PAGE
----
9. Heat 1 Tbsp of olive oil in a dutch oven on med-high heat until it is just smoking - the chicken should immediately sizzle when you add it. Add the chicken (it will be crammed) and brown on one side. Turn and brown on the other.
10. Remove chicken from pot and set aside. Drain off all of the oil except about a tablespoon's worth, and then add the sliced onions/two slices of lemon peel. Saute until brown and softened. If the pot gets too dry and begins to burn, you can add a Tbsp of water or two. While you are waiting on the onions, remove the skin from all of the chicken pieces, using a paper towel. (discard the skin)
11. Add the garlic and saute about 30 seconds, then add the spice mixture.
12. Stir the onion/garlic/spice mixture until the spices bloom and get fragrant (about 30 seconds)
13. Pour in chicken broth (be careful - the pot is super hot!). Scrape the bottom to release leftover chicken bits as you stir.
14. Add 1 Tbsp honey.
15. Bring mixture to a boil and then reduce heat to medium and add ONLY the dark meat. Cook for 5 minutes.
16. Carefully cover dark meat with the carrots, creating a platform upon which you can place the four white meat pieces. You are essentially 'steaming' the white meat. Cover and cook for 10 -15 minutes, until the breast meat measures 160F.
17. Remove chicken to a plate and tent with foil.
18. Add the olives and cover and cook for 5 minutes.
19. Add in the lemon 'paste'
20. Add 3 Tbsp of lemon juice
21. Add 1/4 C chopped cilantro and bring mixture to a simmer.
22. Return the chicken to the pot (including the juice on the plate) and simmer for five minutes until ready to serve.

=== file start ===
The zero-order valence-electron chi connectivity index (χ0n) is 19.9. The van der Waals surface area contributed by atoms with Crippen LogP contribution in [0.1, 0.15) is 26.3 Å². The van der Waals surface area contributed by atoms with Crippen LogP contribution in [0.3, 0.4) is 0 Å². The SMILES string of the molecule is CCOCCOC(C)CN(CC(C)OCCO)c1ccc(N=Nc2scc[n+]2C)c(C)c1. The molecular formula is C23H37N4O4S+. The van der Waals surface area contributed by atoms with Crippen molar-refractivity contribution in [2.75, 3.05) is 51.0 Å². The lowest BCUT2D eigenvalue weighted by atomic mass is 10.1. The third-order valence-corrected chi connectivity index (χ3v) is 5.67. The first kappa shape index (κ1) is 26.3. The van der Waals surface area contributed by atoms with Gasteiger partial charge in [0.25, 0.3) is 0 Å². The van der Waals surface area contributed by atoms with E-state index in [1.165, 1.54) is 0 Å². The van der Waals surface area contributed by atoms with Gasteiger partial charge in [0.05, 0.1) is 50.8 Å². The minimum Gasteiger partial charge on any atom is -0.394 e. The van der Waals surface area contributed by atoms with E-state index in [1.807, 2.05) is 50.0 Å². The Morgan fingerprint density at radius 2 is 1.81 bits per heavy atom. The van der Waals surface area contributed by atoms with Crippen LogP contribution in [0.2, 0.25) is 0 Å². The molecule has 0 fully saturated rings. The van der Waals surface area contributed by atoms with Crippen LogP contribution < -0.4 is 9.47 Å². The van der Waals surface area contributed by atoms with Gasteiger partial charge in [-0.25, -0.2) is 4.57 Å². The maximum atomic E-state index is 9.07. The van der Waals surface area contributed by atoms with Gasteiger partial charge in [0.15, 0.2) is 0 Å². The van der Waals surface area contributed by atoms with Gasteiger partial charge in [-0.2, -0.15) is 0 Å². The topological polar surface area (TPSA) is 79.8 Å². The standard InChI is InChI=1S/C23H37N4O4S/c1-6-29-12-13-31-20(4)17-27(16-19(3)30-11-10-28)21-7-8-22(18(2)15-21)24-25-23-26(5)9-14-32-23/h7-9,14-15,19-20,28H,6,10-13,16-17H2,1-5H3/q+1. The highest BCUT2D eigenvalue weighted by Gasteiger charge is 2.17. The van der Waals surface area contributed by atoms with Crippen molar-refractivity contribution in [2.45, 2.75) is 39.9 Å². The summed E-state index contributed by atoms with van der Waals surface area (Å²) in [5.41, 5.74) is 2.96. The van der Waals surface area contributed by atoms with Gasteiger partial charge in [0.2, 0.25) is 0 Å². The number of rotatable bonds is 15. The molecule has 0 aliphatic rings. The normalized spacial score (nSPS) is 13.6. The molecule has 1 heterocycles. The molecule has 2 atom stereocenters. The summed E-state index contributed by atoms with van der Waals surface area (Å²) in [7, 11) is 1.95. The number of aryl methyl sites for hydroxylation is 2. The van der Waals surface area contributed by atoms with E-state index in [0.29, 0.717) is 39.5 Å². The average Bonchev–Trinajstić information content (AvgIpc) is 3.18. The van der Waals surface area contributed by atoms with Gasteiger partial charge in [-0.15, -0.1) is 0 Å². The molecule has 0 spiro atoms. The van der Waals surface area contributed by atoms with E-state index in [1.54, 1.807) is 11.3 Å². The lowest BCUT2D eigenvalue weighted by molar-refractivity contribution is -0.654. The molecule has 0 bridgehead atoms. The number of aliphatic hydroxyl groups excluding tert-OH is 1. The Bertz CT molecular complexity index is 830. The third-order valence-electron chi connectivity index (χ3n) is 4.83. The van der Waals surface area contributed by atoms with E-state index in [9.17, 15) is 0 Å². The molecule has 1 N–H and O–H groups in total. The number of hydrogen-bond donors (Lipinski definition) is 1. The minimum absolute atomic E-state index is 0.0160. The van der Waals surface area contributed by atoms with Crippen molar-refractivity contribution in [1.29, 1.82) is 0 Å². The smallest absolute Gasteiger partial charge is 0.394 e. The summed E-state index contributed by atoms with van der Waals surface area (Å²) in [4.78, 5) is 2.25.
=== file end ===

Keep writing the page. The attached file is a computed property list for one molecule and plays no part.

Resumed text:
1. Toast 3/4 C of sliced almonds in a dry skillet, flipping them around often, until they are a nice golden brown and have a nice, nutty aroma.
2. Melt 3 Tbsp of unsalted butter in a 2 qt. saucepan.
3. Add 2-3 shallots, sliced thin, and saute until softened. (about 3 min).
4. Add one clove of minced garlic, cook until fragrant - about 30 seconds.
5. Add two cups of couscous and stir and toast until couscous has a nice, nutty aroma - about 4-5 minutes. Be careful - it can go from toasted to burnt in just a few seconds - so stir constantly!
6. Add 1 C water, 1 C chicken broth and 1 tsp salt. Stir well and bring to a boil.
7. Cover and remove from heat. Let sit for 7 minutes.
8. Fluff with fork and then add 1/2 tsp grated lemon zest, 2 tsp lemon juice, 1/4 C minced parsley and the toasted almonds. Toss gently.
Serve the chicken atop a bed of couscous.
(I personally thought the chicken breasts were a little dry and flavorless using this method. Next time I *might* eliminate the dark meat, and cook the breast meat directly in the sauce) Otherwise it was a hit. Even Owen, the pickiest of the kids, had cleaned his plate before I had even finished serving Dean and myself. I love the complicated mix of flavors and the aroma....oh, the aroma!! (and wouldn't you know it - I forgot to get an aftershot!)